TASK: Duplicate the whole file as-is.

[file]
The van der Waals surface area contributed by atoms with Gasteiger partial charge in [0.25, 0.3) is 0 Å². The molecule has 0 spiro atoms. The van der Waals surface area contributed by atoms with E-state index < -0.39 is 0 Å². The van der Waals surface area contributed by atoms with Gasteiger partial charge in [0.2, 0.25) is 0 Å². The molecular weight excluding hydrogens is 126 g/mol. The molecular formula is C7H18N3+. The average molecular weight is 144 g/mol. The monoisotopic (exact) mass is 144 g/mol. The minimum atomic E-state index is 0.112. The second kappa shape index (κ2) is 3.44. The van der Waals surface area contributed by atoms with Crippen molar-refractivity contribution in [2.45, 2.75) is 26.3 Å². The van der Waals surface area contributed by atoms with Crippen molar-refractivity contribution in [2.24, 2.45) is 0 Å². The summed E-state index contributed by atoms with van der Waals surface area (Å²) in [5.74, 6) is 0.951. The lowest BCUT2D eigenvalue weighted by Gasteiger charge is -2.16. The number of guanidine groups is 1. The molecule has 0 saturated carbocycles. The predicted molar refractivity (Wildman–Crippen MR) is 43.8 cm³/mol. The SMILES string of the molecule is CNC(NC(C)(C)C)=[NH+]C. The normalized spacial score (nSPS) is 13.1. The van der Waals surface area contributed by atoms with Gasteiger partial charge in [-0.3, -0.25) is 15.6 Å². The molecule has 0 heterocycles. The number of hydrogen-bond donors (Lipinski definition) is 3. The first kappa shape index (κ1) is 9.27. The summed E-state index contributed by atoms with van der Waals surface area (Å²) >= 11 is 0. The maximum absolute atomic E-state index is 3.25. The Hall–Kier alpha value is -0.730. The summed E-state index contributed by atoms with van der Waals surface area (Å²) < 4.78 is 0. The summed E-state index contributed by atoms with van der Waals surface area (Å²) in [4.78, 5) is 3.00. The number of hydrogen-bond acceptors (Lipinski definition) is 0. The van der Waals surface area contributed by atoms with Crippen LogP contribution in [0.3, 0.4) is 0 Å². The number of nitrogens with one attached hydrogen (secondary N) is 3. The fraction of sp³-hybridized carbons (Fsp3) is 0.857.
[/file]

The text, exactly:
The van der Waals surface area contributed by atoms with Gasteiger partial charge in [0.25, 0.3) is 0 Å². The molecule has 0 spiro atoms. The van der Waals surface area contributed by atoms with E-state index < -0.39 is 0 Å². The van der Waals surface area contributed by atoms with Gasteiger partial charge in [0.2, 0.25) is 0 Å². The molecular weight excluding hydrogens is 126 g/mol. The molecular formula is C7H18N3+. The average molecular weight is 144 g/mol. The monoisotopic (exact) mass is 144 g/mol. The minimum atomic E-state index is 0.112. The second kappa shape index (κ2) is 3.44. The van der Waals surface area contributed by atoms with Crippen molar-refractivity contribution in [2.45, 2.75) is 26.3 Å². The van der Waals surface area contributed by atoms with Crippen molar-refractivity contribution in [2.24, 2.45) is 0 Å². The summed E-state index contributed by atoms with van der Waals surface area (Å²) in [5.74, 6) is 0.951. The lowest BCUT2D eigenvalue weighted by Gasteiger charge is -2.16. The number of guanidine groups is 1. The molecule has 0 saturated carbocycles. The predicted molar refractivity (Wildman–Crippen MR) is 43.8 cm³/mol. The SMILES string of the molecule is CNC(NC(C)(C)C)=[NH+]C. The normalized spacial score (nSPS) is 13.1. The van der Waals surface area contributed by atoms with Gasteiger partial charge in [-0.3, -0.25) is 15.6 Å². The molecule has 0 heterocycles. The number of hydrogen-bond donors (Lipinski definition) is 3. The first kappa shape index (κ1) is 9.27. The summed E-state index contributed by atoms with van der Waals surface area (Å²) >= 11 is 0. The maximum absolute atomic E-state index is 3.25. The Hall–Kier alpha value is -0.730. The summed E-state index contributed by atoms with van der Waals surface area (Å²) < 4.78 is 0. The summed E-state index contributed by atoms with van der Waals surface area (Å²) in [4.78, 5) is 3.00. The number of hydrogen-bond acceptors (Lipinski definition) is 0. The van der Waals surface area contributed by atoms with Crippen LogP contribution in [0.3, 0.4) is 0 Å². The number of nitrogens with one attached hydrogen (secondary N) is 3. The fraction of sp³-hybridized carbons (Fsp3) is 0.857.